Addressing the needs of the homeless is a high priority for the County, especially during the winter months. The County utilizes funding from the Federal Government to provide for overnight sleeping facilities at one armory in Santa Ana and one in Fullerton. Unfortunately, the Federal Government informed the County yesterday that the funding would halt on March 1st, instead of April 1st, as was expected. Thus, while the U.S. President was harvesting campaign contributions in Corona del Mar this morning, federal funding was cut for the poor in other locations in the OC. I find it to be an awkward contrast. The County CEO is in the process of locating scarce funds to keep these two armories open through the end of March, and the County is continues to do its best to address the needs of the least, the last, and the lost (an expression used by a local nonprofit homeless shelter provider).
Speaking of homelessness, on Valentine’s Day, Acting Santa Ana City Manager Paul Walters and I had a productive luncheon meeting. We agreed to keep our conversations with the media on the topic to a minimum. Consequently, the Voice of OC article below is brief.
Moorlach and Walters Chat About County’s Homelessness Issues
Board of Supervisors Chairman John Moorlach and acting Santa Ana City Manager Paul Walters Tuesday "gave each other tasks to pursue" in coming weeks in an effort to aid the large numbers of homeless adults who live in and around the Civic Center.
Walters serves on the county commission to end homelessness, and Moorlach is the commission chairman.
Moorlach wants the county to use an empty bus terminal across from the Civic Center as a shelter for homeless people. Santa Ana opposes it, because it wants long-term solutions to homelessness, not a permanent shelter that might attract more homeless adults to the area.
Moorlach said he and Walters agreed not to publicly discuss details of their luncheon discussion.
"There were no surprises," Moorlach said but added, "We gave each other tasks to pursue."
He also said: "Paul was wonderful. We had a good chat." He added he didn’t want to give more detail other than to say, "We’re going to move forward on ideas and leave it at that."
Each man represents a critical role in the county’s effort to end homelessness in 10 years. The county is a major funnel for federal and state dollars that could finance mental health, housing, jobs, and drug and alcohol programs. City streets currently house hundreds of adults, mostly men, with nowhere else to sleep.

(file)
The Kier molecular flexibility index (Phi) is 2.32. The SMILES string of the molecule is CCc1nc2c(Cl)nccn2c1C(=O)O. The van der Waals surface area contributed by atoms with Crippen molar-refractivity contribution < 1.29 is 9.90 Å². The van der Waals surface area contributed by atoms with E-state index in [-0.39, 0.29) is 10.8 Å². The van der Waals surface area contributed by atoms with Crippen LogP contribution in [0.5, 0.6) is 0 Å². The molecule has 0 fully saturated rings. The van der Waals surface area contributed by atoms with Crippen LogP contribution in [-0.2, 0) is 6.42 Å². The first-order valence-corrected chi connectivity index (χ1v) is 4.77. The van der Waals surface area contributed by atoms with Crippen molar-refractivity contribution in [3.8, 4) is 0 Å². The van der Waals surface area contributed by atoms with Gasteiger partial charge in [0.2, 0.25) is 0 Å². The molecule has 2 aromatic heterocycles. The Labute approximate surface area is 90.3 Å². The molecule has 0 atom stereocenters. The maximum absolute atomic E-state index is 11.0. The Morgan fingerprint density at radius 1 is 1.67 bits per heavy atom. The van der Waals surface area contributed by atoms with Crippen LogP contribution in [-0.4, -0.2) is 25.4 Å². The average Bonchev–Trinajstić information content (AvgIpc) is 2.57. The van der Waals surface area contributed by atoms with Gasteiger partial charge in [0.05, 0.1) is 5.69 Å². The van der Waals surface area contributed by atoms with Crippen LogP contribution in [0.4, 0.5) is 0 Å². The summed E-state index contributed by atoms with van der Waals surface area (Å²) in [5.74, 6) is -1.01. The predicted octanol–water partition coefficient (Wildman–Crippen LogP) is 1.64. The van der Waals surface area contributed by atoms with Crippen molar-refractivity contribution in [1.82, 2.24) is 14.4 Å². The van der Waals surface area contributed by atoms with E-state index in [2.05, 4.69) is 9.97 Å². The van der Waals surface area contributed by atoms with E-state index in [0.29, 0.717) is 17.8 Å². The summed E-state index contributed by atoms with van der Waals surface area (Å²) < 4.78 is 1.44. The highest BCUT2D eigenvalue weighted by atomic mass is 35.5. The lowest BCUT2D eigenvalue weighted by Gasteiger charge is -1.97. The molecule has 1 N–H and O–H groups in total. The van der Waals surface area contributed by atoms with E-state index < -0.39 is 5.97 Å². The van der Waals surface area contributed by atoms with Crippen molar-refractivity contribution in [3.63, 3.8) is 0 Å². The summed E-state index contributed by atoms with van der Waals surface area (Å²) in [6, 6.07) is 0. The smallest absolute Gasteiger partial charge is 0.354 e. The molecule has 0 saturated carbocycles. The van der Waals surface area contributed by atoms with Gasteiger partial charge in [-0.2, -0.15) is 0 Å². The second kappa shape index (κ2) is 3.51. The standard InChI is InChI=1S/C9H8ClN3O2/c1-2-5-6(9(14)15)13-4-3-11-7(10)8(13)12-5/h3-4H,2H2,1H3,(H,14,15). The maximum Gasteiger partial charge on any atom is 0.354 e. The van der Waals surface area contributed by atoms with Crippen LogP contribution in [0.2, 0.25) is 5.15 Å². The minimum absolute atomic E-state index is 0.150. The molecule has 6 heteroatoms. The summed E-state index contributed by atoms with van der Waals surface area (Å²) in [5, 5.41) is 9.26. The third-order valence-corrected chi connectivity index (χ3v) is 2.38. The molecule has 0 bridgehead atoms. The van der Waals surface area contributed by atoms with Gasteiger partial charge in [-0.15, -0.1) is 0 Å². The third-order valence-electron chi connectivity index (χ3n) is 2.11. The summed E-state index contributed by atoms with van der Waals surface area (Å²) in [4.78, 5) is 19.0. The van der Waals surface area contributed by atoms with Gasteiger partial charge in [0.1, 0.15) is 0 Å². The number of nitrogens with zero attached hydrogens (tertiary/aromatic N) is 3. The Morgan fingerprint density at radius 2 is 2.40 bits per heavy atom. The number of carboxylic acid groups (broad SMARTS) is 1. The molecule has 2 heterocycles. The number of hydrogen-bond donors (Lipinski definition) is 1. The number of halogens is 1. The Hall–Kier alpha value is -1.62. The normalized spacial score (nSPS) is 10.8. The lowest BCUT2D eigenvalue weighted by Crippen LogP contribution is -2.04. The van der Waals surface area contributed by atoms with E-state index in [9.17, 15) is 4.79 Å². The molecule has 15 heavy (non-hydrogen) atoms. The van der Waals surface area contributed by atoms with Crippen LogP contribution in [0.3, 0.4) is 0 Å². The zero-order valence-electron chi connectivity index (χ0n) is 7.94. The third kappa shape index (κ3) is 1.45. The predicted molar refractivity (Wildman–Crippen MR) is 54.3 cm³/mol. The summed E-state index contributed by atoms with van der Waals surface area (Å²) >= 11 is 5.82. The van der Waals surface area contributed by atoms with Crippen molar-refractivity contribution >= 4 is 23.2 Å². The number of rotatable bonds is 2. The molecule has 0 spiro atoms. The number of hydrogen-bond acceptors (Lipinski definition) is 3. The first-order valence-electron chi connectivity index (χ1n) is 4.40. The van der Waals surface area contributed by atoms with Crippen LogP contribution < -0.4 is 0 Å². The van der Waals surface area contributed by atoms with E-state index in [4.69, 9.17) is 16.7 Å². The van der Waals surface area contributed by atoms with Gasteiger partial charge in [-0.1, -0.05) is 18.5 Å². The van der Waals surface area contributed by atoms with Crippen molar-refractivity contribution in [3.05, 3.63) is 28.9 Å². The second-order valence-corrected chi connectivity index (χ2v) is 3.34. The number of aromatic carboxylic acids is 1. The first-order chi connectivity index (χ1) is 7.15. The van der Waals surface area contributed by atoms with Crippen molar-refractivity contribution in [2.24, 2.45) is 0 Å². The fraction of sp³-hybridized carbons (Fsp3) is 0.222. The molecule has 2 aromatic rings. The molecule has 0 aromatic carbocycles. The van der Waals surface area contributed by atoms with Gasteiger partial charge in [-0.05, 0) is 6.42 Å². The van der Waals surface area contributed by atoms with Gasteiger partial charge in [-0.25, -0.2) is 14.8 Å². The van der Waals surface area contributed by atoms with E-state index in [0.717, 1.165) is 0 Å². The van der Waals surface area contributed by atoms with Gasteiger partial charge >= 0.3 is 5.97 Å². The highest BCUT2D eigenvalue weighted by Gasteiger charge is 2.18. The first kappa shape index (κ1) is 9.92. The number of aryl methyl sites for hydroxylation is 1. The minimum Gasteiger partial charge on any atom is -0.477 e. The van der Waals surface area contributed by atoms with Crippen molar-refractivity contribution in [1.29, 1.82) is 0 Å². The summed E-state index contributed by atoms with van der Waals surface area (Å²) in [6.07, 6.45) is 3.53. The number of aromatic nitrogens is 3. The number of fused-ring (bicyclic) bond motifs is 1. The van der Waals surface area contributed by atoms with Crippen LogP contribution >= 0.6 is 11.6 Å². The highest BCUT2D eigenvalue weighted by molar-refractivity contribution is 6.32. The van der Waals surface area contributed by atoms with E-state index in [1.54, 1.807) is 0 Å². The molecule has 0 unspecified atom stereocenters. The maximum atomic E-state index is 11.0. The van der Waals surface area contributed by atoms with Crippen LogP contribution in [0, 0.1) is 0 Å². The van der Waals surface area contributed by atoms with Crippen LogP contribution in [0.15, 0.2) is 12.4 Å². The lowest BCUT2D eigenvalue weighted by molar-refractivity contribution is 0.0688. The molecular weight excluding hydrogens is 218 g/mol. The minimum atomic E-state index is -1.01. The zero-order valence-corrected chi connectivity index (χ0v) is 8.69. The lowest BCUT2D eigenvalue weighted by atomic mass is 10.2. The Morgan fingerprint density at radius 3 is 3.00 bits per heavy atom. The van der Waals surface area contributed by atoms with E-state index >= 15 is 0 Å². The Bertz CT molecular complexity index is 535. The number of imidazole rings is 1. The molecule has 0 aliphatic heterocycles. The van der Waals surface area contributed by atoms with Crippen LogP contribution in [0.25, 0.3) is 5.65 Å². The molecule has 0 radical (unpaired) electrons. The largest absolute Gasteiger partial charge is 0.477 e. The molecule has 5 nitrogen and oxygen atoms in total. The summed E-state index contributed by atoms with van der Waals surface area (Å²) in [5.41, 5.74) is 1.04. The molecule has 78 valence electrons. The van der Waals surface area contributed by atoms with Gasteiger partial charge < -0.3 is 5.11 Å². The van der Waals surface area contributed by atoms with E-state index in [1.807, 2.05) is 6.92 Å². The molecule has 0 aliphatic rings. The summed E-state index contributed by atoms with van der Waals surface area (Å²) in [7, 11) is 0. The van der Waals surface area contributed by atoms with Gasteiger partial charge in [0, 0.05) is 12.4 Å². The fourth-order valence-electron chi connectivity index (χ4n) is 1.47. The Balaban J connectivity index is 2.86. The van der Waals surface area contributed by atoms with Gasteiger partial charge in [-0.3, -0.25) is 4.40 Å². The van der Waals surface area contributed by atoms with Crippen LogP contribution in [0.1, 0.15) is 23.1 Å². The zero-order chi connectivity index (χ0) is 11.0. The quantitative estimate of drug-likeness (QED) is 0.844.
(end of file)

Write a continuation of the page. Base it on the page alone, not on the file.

— TRACY WOOD
FIVE-YEAR LOOK BACKS
Alicia Robinson of the Daily Pilot provided an update on the fun I was having with Board of Supervisors Chairman Chris Norby on the topic of redevelopment. Now Assemblyman Norby has achieved his crowning victory in having every redevelopment agency in the state closed down. He was on that path while he was here on the Board. The piece was titled “Leader urges Santa Ana Heights action – Supervisor says county should keep its promises to make improvements in area near airport.” I would say that taking leadership on this issue was something that was done in the nick of time. Here is the piece in full:
New efforts at the county level have sparked progress on a list of projects in Santa Ana Heights, including the widening of Irvine Avenue and development of a park at Mesa Drive and Birch Street.
The seven projects, worth roughly $14.7 million, have been mired in bureaucracy, some for more than 10 years.
Since his election in November, Orange County Supervisor John Moorlach and his staff have drawn up a list of what needs to be done and a timeline to get there.
The money wasn’t the problem. Santa Ana Heights is in a redevelopment area created to address the negative effects of nearby John Wayne Airport, and it has a $40-million fund to spruce things up.
Supervisor Chris Norby has said he wants to shut down the county’s redevelopment agencies, but Moorlach believes officials should complete promised work first.
"The biggest pushback I’ve had with Santa Ana Heights is the redevelopment agency — we’ve got a board chair who doesn’t like them," Moorlach said. "We’re saying, ‘Fine, here’s what it was structured for, here’s what’s left to do.’ "
He recently set a timeline to move projects out of the planning stage and into construction. Supervisors still must approve the spending, but Moorlach thinks he can convince them.
Norby said Thursday that he would support at least some of the public improvements in Santa Ana Heights, and he’s "definitely supportive of resolving all the issues there and then shutting the agency."
Several projects will come to the board for approval this summer, the first being 1,200 feet of new sidewalk on Bristol Street in June. A plan to widen Irvine Avenue from four to six lanes between Mesa Drive and Bristol Street and refurbishment of a park on Orchard Drive would follow later this summer.
"It’s great news for us," said Barbara Venezia, who chairs an advisory committee representing Santa Ana Heights residents. "I think when he [Moorlach] says these projects are worthwhile to do, people will take a second look."
Other projects on the list include repaving and utility line burial on Kline Drive, horse riding arenas, and the Mesa-Birch park, a project the board rejected last year.
Moorlach also is proposing money for a defunct community center project be used to supplement a fire station that’s over budget.
That’s a relief to Newport Beach, which was heading the project.
The eastern half of Santa Ana Heights is part of Newport Beach, and residents of the western half are seeking annexation, so city officials took the lead on the fire station at Acacia Street and Mesa Drive.
What started out as a $4.1-million facility is now at least $12 million, Moorlach said.
"As long as those projects are funded and completed, we’re happy," Newport Beach City Manager Homer Bludau said.
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